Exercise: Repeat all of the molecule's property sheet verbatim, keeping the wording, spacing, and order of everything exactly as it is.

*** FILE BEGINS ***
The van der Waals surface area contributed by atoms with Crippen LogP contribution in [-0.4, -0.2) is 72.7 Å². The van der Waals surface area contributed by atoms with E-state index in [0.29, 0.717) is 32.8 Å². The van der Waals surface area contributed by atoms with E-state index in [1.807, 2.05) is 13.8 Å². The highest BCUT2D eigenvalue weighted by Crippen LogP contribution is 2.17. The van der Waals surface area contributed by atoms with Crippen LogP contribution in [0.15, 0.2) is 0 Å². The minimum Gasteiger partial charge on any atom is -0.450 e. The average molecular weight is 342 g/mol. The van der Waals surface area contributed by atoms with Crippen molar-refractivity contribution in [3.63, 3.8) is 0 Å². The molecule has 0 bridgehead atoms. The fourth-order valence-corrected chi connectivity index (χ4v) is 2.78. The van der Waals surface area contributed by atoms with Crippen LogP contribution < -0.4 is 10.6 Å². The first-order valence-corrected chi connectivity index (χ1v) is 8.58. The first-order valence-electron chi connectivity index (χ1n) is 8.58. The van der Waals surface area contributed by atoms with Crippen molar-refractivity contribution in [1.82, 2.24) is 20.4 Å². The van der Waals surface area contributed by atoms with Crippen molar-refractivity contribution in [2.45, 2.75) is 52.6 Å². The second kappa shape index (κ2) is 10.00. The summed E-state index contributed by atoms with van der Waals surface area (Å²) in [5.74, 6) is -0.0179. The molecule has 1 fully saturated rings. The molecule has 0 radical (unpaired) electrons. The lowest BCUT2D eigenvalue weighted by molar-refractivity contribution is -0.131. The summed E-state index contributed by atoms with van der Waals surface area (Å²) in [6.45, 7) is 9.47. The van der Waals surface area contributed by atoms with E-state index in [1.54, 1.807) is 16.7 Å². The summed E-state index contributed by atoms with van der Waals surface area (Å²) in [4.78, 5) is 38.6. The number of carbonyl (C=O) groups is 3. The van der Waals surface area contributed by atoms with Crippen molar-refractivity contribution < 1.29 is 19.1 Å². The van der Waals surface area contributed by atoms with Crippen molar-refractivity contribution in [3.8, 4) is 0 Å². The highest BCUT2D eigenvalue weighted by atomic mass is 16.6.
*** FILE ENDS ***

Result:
The van der Waals surface area contributed by atoms with Crippen LogP contribution in [-0.4, -0.2) is 72.7 Å². The van der Waals surface area contributed by atoms with E-state index in [0.29, 0.717) is 32.8 Å². The van der Waals surface area contributed by atoms with E-state index in [1.807, 2.05) is 13.8 Å². The highest BCUT2D eigenvalue weighted by Crippen LogP contribution is 2.17. The van der Waals surface area contributed by atoms with Crippen LogP contribution in [0.15, 0.2) is 0 Å². The minimum Gasteiger partial charge on any atom is -0.450 e. The average molecular weight is 342 g/mol. The van der Waals surface area contributed by atoms with Crippen molar-refractivity contribution in [3.63, 3.8) is 0 Å². The molecule has 0 bridgehead atoms. The fourth-order valence-corrected chi connectivity index (χ4v) is 2.78. The van der Waals surface area contributed by atoms with Crippen LogP contribution < -0.4 is 10.6 Å². The first-order valence-corrected chi connectivity index (χ1v) is 8.58. The first-order valence-electron chi connectivity index (χ1n) is 8.58. The van der Waals surface area contributed by atoms with Crippen molar-refractivity contribution in [1.82, 2.24) is 20.4 Å². The van der Waals surface area contributed by atoms with Crippen molar-refractivity contribution in [2.45, 2.75) is 52.6 Å². The second kappa shape index (κ2) is 10.00. The summed E-state index contributed by atoms with van der Waals surface area (Å²) in [5.74, 6) is -0.0179. The molecule has 1 fully saturated rings. The molecule has 0 radical (unpaired) electrons. The lowest BCUT2D eigenvalue weighted by molar-refractivity contribution is -0.131. The summed E-state index contributed by atoms with van der Waals surface area (Å²) in [6.45, 7) is 9.47. The van der Waals surface area contributed by atoms with E-state index in [1.54, 1.807) is 16.7 Å². The summed E-state index contributed by atoms with van der Waals surface area (Å²) in [4.78, 5) is 38.6. The number of carbonyl (C=O) groups is 3. The van der Waals surface area contributed by atoms with Crippen molar-refractivity contribution < 1.29 is 19.1 Å². The van der Waals surface area contributed by atoms with Crippen molar-refractivity contribution in [3.8, 4) is 0 Å². The highest BCUT2D eigenvalue weighted by atomic mass is 16.6.